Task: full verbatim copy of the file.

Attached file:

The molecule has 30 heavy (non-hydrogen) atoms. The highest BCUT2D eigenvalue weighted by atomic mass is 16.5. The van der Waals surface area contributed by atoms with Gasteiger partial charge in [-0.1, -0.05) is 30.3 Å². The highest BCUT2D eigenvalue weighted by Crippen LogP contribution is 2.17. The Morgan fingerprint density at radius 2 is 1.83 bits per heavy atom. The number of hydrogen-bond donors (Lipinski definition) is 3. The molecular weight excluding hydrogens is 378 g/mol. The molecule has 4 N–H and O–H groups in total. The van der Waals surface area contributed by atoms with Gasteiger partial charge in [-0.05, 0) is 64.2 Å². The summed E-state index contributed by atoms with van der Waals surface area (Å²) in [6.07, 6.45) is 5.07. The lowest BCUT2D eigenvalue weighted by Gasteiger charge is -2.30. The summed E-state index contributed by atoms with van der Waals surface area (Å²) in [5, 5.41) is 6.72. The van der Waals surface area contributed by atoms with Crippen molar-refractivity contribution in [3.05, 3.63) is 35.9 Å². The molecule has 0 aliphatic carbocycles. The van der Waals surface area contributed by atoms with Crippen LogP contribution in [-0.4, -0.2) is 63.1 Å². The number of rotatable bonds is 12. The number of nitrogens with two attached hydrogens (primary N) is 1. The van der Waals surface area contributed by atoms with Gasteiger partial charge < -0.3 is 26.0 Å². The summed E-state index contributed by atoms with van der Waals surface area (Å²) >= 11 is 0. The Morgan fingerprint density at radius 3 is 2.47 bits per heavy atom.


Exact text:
The molecule has 30 heavy (non-hydrogen) atoms. The highest BCUT2D eigenvalue weighted by atomic mass is 16.5. The van der Waals surface area contributed by atoms with Gasteiger partial charge in [-0.1, -0.05) is 30.3 Å². The highest BCUT2D eigenvalue weighted by Crippen LogP contribution is 2.17. The Morgan fingerprint density at radius 2 is 1.83 bits per heavy atom. The number of hydrogen-bond donors (Lipinski definition) is 3. The molecular weight excluding hydrogens is 378 g/mol. The molecule has 4 N–H and O–H groups in total. The van der Waals surface area contributed by atoms with Gasteiger partial charge in [-0.05, 0) is 64.2 Å². The summed E-state index contributed by atoms with van der Waals surface area (Å²) in [6.07, 6.45) is 5.07. The lowest BCUT2D eigenvalue weighted by Gasteiger charge is -2.30. The summed E-state index contributed by atoms with van der Waals surface area (Å²) in [5, 5.41) is 6.72. The van der Waals surface area contributed by atoms with Crippen molar-refractivity contribution in [3.05, 3.63) is 35.9 Å². The molecule has 0 aliphatic carbocycles. The van der Waals surface area contributed by atoms with Crippen LogP contribution in [-0.4, -0.2) is 63.1 Å². The number of rotatable bonds is 12. The number of nitrogens with two attached hydrogens (primary N) is 1. The van der Waals surface area contributed by atoms with Gasteiger partial charge < -0.3 is 26.0 Å². The summed E-state index contributed by atoms with van der Waals surface area (Å²) >= 11 is 0. The Morgan fingerprint density at radius 3 is 2.47 bits per heavy atom.